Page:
U.S. coal shipping hits 35-year low despite administration promise to “make coal great again”


Image: U.S. coal shipping hits 35-year low despite administration promise to “make coal great again”

(Natural News) All along the campaign trail, then-candidate Donald Trump reassured residents of West Virginia, Ohio, Pennsylvania, and other coal states that he would be bringing back this fossil fuel industry, which the previous administration had largely obliterated. But Trump’s “make coal great again” promises aren’t panning out as many had hoped, with coal shipping in the United States’ heartland plummeting to 35-year lows.

While there have been some accomplishments in terms of opening new coal plants, especially early on in Trump’s presidency, the situation has since devolved into a type of economic mayhem as far as coal producers stateside are concerned.

In Minnesota, for instance, the Twin Ports of Duluth-Superior recorded its lowest cargo volumes in three decades for the 2019 shipping season. Greg Nemet, a professor of public affairs at the University of Wisconsin-Madison says it’s because demand for renewable energy has increased substantially in recent years, furthering coal’s alleged obsolescence. But coal is still a major source of fuel both here and abroad, not to mention the fact that we’re in the throes of winter, a season that naturally requires more energy usage.

Trump himself tweeted back in the early days of his presidency that the coal industry is “indestructible,” adding that “coal is back.” This was followed by the opening of a new coal mine in Pennsylvania back in 2017, which Trump bragged was the first new coal mine to open during his time in office.

But since that time, the coal industry has suffered tremendously, and we have yet to hear a peep about it from this administration. Last year, there was a massive bankruptcy wave that absolutely devastated coal, including the more recent collapse of Peabody, the world’s largest coal producer. And since 2008, coal production has plunged from 1.2 billion tons per year to about 597 million tons last year.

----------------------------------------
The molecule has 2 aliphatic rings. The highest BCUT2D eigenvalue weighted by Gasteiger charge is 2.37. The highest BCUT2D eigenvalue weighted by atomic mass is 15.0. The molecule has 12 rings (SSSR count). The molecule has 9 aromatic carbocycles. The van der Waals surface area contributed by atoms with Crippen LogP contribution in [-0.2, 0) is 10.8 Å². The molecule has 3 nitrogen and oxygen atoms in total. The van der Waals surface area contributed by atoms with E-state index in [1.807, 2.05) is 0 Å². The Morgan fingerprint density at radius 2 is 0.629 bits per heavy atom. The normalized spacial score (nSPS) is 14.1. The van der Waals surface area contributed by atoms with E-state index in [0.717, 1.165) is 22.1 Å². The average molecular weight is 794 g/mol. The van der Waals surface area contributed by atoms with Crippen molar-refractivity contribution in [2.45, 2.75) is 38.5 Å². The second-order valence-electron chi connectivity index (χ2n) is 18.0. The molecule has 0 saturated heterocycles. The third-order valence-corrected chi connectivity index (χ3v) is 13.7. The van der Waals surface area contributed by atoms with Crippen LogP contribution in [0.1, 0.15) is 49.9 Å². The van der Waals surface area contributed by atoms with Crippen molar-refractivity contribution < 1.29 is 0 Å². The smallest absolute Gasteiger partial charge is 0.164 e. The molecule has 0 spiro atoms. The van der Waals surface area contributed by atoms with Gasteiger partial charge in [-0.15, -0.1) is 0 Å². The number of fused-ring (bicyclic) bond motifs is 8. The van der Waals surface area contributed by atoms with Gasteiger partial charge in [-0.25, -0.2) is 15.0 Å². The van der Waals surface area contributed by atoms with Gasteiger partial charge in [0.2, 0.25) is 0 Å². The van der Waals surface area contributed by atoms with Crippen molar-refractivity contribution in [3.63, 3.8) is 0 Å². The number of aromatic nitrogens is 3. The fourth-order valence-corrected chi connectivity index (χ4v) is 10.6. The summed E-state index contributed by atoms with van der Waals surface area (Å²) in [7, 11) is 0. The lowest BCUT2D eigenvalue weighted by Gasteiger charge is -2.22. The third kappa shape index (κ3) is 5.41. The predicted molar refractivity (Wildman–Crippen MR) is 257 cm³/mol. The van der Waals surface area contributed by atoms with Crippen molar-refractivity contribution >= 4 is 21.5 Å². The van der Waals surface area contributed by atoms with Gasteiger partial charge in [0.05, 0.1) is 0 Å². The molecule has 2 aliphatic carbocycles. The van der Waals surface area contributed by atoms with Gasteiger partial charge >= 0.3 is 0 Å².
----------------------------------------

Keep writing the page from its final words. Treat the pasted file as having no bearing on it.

Is Trump to blame for all this? Not necessarily. But he did promise that this type of thing would never happen under his watch, even though it now is – and most of his supporters probably don’t even know it’s happening because of all the newest and latest distractions that dominate the mainstream media headlines.

While Trump has been busy worrying about his own reputation in light of the impeachment proceedings, the people who voted him into office in otherwise “blue” states where coal, steel, and other suffering industries exist, aren’t getting what he promised them, which is at least worth a mention.

Now the Trump administration is saying that he never intended to save the coal industry, but simply to make what’s still left of it “cleaner”

Amazingly, the Trump administration is now backtracking on Trump’s earlier promise to, and we quote, “put our coal miners back to work.”

In a recent statement to the Atlantic Council, Department of Energy Secretary Dan Brouillette admitted that:

“Coal as a percentage of U.S. electricity generation is declining and will probably continue to decline for some time. The effort that we’re undertaking is not to subsidize the industry and preserve their (sic) status, if you will, as a large electricity generator. It is simply to make the product cleaner and to look for alternative uses for this product.”

This isn’t what Trump said while campaigning, of course, when he promised people who were out of a job that their jobs would be coming back. It’s merely a re-write, or an “alternative” set of facts, if you will, being presented as part of the ever-changing White House narrative concerning Trump’s “promises made, promises kept” slogan.

“The hopes of a coal rebound were all for election purposes,” is how Zero Hedge puts it. “The industry is imploding, as it’s clear that, according to Trump, the stock market is more important than the real economy.”

For more related news, be sure to check out Trump.news.

Sources for this article include:

ZeroHedge.com 1

ZeroHedge.com 2

NaturalNews.com


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